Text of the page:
Steve Ginsberg: I think Dan Tangherlini is committed to changing Metro's image and its customer service. But 10,000 people work in that agency and few fear for their jobs. There is a limited amount that any one person can do. Still, it's a little discouraging to see a continued avalanche of Metro customer service complaints since Tangherlini took over. You'd like to think that the energy and enthusiasm of a new leader would flow through the ranks, but judging on what we see and hear, not much has changed.
Silver Spring, Md.: Steve - Any plans (or ideas, at least) in the works for alleviating congestion between Tyson's Corner and College Park on the Beltway? Last week, I heard reports that 495 was backed up from the Dulles Toll Road all the way to the BW Parkway. This is ridiculous! Can we expect relief or should we just accept that the Beltway is always going to be jammed during rush hour? I've heard the ICC should help with this, but that's more for people going north on 270 and not around through Silver Spring, College Park, and through Prince George's county.
Steve Ginsberg: That stretch of the Beltway was named something like the worst spot of congestion in America last year. I don't remember the exact designation, but it's no surprise that it was backed up like that because it happens all the time. Part of the problem with the Maryland part is that it's very windy and that slows travelers. The state is studying a proposal to widen it with HOT lanes--which are lanes with varying tolls that are designed to manage congestion. For a price, probably a hefty price, you could pay your way around any backup. But there isn't much room to widen it there and there is already organized opposition to this plan, so it remains to be seen if it gets done. The ICC is not likely to hhelp much, if at all, according to studies for that road. Others say increased transit in the area would help, but I'm skeptical that would relieve much of the Beltway traffic either. On the Virginia side, there are plans to build HOT lanes from Tysons to the Maryland line.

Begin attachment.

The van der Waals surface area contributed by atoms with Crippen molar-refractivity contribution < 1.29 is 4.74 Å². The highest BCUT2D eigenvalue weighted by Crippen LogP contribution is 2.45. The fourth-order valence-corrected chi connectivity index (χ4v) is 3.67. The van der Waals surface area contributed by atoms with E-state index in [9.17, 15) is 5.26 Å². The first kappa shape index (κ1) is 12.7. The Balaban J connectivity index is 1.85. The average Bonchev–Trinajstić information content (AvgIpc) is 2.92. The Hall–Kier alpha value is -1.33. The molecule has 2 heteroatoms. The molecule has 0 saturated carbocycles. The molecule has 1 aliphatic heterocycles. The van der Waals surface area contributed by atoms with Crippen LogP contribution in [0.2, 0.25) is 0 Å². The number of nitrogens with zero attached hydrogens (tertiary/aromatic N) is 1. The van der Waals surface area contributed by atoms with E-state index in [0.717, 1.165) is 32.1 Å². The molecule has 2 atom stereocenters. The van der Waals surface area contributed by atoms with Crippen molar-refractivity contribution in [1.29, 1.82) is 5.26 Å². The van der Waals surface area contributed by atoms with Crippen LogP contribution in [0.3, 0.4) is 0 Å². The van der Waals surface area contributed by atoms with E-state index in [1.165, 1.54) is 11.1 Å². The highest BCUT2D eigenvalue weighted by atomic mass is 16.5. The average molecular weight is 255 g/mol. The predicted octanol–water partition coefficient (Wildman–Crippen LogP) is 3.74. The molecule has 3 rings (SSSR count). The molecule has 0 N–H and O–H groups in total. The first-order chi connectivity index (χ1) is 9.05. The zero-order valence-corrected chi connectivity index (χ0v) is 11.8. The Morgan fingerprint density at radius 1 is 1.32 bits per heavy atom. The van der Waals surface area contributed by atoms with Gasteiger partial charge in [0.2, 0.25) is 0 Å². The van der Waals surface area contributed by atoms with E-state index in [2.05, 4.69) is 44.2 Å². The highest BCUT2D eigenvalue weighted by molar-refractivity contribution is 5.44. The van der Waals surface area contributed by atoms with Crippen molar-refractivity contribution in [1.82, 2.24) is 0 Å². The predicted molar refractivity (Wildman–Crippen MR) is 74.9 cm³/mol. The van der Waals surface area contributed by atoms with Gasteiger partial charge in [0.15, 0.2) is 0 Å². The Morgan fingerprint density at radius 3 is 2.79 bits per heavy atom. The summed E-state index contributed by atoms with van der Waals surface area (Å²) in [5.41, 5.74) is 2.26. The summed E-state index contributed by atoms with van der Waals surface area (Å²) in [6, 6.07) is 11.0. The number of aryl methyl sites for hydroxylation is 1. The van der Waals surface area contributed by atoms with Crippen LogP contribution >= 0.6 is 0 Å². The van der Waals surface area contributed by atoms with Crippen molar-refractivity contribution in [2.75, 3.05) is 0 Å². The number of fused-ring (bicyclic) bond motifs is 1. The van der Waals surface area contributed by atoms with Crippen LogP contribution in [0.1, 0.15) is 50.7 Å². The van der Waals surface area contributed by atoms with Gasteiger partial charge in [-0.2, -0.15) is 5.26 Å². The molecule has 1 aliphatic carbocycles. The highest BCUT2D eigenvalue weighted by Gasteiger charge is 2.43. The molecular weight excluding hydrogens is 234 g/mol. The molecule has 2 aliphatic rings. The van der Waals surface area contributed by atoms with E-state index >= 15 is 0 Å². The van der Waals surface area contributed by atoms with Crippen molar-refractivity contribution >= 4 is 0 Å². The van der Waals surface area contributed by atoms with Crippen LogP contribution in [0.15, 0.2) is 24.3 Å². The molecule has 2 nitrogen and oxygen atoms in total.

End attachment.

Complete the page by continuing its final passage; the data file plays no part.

Columbia, Md.: Steven,
Do you think now that the inter-county-connector has been approved that the Metro rail to BWI will become the next major project in this part of the Maryland? If so how many YEARS before it would be complete from start to finish?
Steve Ginsberg: Hard to say on that one. Seems like the Purple Line, aka bi-county transitway, has first dibs. HOT lanes on the Beltway are another possibility. It'll also be interesting to see if Maryland has any money left over for new initiatives after sinking so much of its cash into the ICC.
Temperance, Mich.: I moved back to Michigan from DC in 1990, but return every few years to visit friends who live in Silver Spring. On my last visit, last month, I was surprised to find the new to me New York Ave. Metro Station between the Rhode Island Ave. and Union Station stations. While I rode between SS and downtown several times, including during rush hour, I never saw more than a couple people get on or off, and usually no one at all entered and exited at that station.
One of my seatmates explained that this station was built when it was thought that the new DC baseball stadium would be built north of Union Station. Surely that can't be true! (or is it?) Even though I've been away for many years, I personally can come up with a lengthy list of what I believe should be higher priorities, such as repairing the escalators my gimpy knee now has trouble negotiating when they are stopped. Can you explain? Thanks.